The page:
Early Higher Education in the Middle East and Africa (Guest Post)
Most of the oldest confirmed centers of higher education in the world today still exist in the Middle East and Northern Africa. According to the Guinness Book of World records, the oldest degree-granting university in the world is the Al-Karaouine mosque and university in Fes, Morocco. Established in 859 AD by Fatima al-Fihri, the daughter of a wealthy merchant, the school was based in Islamic tradition, but also taught grammar, mathematics, astronomy, and medicine. In the 1950s, the mosque school also added chemistry and physics to its areas of study.
Another ancient center of Islamic scholarship, Al-Azhar University, was founded by the Shi’ites around 970-972 AD. It is considered to be the second oldest university in the world. Like Al-Karaouine, the university is also a mosque school, and centers around Arabic and Sunni literature. In addition to religious teachings, it currently focuses on all areas of modern natural science. Next up is Baghdad’s Al-Nizamiyaa, just one in a series of highly-respected ancient universities established in 11th-century Iran.
Higher Education in Medieval Europe
Many of Europe’s first schools to offer higher education were formed during the Middle Ages. The University of Bologna (Italy) is thought to be the first higher-learning center actually known as a “university,” and also the first in the Western World. Its establishment has been estimated at around 1088. The first scholars practiced logic, rhetoric, and grammar, and sought to become well-versed in law. In later years, artisans of the day (including scholars of medicine, mathematics, astronomy, and philosophy) began frequenting the school after 1158, when it was legally declared a location for independent research.
Founded in 1170, the University of Paris more or less arose from the cathedral schools of Notre-Dame. Soon after, it developed into a center of orthodox Christian teachings. It boasted many famous professors and thinkers of the era, including Thomas Aquinas and Albertas Magnus. The study of theology was considered of utmost importance, as opposed to the inferior faculty of art – which happened to include grammar, astronomy, mathematics, geometry, music, culture, and philosophy.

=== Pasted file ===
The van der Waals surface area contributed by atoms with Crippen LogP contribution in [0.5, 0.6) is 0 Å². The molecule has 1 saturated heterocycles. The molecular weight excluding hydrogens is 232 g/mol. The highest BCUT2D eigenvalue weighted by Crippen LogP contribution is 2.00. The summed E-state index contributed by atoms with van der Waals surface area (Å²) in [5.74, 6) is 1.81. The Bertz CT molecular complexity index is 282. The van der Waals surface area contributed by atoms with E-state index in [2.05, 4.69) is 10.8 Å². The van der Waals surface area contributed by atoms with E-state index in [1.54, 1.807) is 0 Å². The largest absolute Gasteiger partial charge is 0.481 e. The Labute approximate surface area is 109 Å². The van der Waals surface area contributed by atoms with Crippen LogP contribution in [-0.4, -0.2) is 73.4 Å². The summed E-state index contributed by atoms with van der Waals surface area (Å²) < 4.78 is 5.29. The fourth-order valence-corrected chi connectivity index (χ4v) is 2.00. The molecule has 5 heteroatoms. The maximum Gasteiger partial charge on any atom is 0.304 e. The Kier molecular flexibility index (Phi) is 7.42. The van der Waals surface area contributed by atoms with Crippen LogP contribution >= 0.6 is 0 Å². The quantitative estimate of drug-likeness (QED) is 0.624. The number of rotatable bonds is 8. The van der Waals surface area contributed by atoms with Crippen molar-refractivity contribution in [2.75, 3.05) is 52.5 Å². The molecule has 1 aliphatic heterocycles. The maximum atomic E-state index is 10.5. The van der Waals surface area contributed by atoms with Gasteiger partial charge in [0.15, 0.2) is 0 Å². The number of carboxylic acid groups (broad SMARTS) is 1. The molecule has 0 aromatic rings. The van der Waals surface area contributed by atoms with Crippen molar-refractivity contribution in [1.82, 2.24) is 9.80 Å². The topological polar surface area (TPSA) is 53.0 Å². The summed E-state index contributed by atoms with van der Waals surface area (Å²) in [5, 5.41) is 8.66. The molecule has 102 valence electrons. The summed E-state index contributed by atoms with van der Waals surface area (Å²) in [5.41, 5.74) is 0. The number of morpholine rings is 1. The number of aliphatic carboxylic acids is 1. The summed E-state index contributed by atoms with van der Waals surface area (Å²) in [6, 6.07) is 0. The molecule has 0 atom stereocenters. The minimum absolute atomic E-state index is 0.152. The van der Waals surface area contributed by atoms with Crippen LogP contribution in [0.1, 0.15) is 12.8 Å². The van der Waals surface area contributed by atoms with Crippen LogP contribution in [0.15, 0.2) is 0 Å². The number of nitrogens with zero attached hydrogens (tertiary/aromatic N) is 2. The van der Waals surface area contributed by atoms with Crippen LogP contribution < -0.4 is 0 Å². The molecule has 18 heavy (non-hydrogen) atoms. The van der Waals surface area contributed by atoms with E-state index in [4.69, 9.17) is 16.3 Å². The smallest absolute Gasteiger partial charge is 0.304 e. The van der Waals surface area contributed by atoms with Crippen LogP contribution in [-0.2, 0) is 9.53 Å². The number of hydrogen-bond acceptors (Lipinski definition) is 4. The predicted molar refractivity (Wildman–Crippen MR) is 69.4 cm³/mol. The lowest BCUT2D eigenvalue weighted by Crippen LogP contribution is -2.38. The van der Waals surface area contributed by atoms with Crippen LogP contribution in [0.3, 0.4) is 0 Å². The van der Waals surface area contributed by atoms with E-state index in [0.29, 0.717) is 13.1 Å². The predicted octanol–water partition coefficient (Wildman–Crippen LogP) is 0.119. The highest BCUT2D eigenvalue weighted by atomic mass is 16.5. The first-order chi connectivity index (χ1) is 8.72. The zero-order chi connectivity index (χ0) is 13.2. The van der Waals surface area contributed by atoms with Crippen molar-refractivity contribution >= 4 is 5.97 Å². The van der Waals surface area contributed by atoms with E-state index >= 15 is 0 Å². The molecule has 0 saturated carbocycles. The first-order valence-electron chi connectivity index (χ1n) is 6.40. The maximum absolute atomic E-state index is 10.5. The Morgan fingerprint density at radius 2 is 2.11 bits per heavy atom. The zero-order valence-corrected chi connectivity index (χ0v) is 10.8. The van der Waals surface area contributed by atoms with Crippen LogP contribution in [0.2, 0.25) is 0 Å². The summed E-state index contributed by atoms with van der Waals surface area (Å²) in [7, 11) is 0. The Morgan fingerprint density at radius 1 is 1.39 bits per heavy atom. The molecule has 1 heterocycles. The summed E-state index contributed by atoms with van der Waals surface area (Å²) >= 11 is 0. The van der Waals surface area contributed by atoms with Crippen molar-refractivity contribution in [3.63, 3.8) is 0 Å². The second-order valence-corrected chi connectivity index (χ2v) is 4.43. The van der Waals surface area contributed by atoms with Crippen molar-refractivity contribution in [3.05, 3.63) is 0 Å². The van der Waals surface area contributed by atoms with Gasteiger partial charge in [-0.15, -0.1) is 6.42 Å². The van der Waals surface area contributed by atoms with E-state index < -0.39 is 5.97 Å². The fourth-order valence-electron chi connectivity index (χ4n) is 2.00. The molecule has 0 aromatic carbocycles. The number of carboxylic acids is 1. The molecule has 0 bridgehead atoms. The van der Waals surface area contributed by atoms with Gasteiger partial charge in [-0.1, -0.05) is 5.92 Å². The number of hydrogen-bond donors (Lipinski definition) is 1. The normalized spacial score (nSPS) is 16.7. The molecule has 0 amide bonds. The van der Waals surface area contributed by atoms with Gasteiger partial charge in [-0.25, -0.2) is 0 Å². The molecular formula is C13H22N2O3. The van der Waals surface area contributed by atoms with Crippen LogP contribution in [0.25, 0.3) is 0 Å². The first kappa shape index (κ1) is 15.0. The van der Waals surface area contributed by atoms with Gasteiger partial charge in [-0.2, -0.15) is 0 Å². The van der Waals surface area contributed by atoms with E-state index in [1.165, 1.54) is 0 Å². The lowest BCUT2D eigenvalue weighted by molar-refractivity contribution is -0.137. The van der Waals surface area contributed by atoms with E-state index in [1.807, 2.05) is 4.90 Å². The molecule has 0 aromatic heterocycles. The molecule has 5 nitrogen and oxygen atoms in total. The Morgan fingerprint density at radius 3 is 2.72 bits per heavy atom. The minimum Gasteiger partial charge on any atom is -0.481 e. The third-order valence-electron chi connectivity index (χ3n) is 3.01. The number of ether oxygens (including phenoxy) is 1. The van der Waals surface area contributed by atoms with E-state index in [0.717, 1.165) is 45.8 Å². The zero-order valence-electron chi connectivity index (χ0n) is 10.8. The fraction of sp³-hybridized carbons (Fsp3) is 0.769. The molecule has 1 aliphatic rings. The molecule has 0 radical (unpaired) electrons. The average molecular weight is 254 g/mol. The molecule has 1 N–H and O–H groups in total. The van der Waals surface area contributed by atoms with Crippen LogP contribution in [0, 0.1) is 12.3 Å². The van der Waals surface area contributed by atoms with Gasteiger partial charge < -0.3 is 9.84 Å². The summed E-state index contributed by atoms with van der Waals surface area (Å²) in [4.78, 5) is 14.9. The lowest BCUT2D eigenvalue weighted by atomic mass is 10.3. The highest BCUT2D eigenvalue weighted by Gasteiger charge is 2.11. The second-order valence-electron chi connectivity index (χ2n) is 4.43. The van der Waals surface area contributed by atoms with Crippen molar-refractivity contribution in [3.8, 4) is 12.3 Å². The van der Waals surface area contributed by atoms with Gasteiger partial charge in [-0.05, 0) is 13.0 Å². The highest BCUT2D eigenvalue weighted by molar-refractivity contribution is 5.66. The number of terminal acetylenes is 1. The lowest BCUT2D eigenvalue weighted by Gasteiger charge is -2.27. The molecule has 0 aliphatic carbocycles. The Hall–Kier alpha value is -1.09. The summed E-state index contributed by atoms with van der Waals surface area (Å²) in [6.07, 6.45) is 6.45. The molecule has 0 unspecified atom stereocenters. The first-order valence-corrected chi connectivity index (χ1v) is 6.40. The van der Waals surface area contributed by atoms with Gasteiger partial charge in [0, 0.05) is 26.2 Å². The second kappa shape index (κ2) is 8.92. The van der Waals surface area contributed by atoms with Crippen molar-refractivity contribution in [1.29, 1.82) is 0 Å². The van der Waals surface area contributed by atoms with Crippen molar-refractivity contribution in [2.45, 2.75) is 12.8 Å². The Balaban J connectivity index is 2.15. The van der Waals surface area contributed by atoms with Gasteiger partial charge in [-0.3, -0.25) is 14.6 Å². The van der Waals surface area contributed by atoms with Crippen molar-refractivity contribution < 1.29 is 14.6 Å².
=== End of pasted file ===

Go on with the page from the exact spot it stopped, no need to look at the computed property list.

Finally, the University of Oxford is considered to be the English-speaking world’s oldest university. While the actual date of its establishment is unclear, it is thought that teaching in some form has existed there since around 1096. What is certain, however, is that the school began developing at an accelerated rate in 1167, when Henry II banished English students from the University of Paris. Master scholars who headed the school were recognized as a “universitas” in 1231, and the school was already accepting international students at that time.
Higher Education in Colonial America
Old Lithograph of Harvard
Naturally, the first secondary schools in the American colonies did not appear until several centuries after universities in Europe. And while many of these schools existed before the American Revolution, only nine higher-learning institutions had obtained official “college” status by that time. They included Yale (established 1701 in New Haven, CT) and the College of William and Mary (established 1697 in Williamsburg, VA.) However, Harvard holds the title as the oldest institution of higher education in the United States, its beginnings meager with only nine students and one master in 1636.
Author Byline: G. Nathalee Serrels Clark is a freelance writer and a graduate student in Psychology. She’s a history buff who loves visiting sites of historical significance, with a particular interest in collegiate history, as well a frequent contributor to college website DegreeJungle.com. She currently lives in Michigan with her husband and son.